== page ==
It takes a certain amount of courage to attend a church in Iraq.
In the past 24 hours, bombs exploded outside of six churches in various Baghdad neighborhoods, killing at least four people, and wounding more than 30, according to a Reuters report from the Iraqi capital.
Sunday’s attacks were among the worst, in terms of the death toll. But many of these same churches have been bombed before. On Jan. 6, 2008 – also a Sunday – seven churches (four in Baghdad, three in Mosul) were hit in a similar round of bombings. Two years earlier, four churches (three in Baghdad, 1 in Kirkuk) were bombed – also on a Sunday in January.
The Assyrian (Christian) International News agency reports that 52 Assyrian churches have been bombed in Iraq between June 2004 and the end of 2008.
The latest attacks come in the wake of the US withdrawal of combat troops (on June 30) from most Iraqi cities.
BAGHDAD, June 30 -- This is no longer America's war.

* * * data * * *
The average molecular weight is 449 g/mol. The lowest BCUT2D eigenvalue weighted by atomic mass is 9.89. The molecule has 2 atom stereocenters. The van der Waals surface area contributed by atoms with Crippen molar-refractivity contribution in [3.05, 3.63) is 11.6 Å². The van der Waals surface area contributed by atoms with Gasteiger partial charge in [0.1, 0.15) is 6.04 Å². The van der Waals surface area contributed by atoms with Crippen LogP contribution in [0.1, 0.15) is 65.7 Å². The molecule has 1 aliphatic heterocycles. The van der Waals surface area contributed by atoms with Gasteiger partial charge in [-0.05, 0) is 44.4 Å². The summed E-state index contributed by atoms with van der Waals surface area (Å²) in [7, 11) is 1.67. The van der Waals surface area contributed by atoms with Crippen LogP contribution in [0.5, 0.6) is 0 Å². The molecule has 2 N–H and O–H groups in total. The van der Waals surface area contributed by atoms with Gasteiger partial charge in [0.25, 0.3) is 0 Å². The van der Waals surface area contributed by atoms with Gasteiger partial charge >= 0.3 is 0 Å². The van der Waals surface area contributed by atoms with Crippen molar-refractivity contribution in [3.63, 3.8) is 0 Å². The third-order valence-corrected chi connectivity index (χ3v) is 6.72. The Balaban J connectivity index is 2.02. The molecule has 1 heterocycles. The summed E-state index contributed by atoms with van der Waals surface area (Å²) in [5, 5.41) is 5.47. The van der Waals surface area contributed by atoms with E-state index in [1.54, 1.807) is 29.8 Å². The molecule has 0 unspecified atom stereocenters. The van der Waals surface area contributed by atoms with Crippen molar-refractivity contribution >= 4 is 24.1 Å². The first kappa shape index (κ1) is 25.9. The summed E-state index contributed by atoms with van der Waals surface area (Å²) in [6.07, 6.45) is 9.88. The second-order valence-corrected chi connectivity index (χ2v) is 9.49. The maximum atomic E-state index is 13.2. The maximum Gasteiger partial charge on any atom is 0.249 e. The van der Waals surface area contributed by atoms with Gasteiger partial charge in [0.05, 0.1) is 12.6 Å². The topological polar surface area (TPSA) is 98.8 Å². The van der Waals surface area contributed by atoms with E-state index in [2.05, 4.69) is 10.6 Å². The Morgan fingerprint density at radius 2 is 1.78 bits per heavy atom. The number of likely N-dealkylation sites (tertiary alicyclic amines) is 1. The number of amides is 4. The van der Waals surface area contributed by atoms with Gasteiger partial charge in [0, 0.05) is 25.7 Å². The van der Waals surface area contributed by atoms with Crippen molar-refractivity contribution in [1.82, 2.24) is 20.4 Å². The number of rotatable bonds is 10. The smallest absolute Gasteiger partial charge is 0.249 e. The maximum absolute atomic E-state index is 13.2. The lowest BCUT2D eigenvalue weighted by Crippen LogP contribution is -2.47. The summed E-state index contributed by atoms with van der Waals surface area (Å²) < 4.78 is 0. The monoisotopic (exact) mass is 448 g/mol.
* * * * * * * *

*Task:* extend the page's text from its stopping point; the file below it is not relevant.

Iraqis danced in the streets and set off fireworks Monday in impromptu celebrations of a pivotal moment in their nation's troubled history: Six years and three months after the March 2003 invasion, the United States on Tuesday is withdrawing its remaining combat troops from Iraq's cities and turning over security to Iraqi police and soldiers.
While more than 130,000 U.S. troops remain in the country, patrols by heavily armed soldiers in hulking vehicles as of Wednesday will largely disappear from Baghdad, Mosul and Iraq's other urban centers.
"The Army of the U.S. is out of my country," said Ibrahim Algurabi, 34, a dual U.S.-Iraqi citizen now living in Arizona who attended a concert of celebration in Baghdad's Zawra Park. "People are ready for this change. There are a lot of opportunities to rebuild our country, to forget the past and think about the future."
On Monday, as the withdrawal deadline loomed, four U.S. troops were killed in the Iraqi capital, the military announced Tuesday. No details about the deaths were provided. Another soldier was killed Sunday in a separate attack.
Some American troops have expressed concern about becoming more exposed after the withdrawal, because Iraqis will have unprecedented authority over U.S. military operations. U.S. commanders have said they were bracing for an uptick of attacks from extremist groups during the transition period, which occur almost daily, and will rely heavily on Iraq's security forces for protection in the months ahead.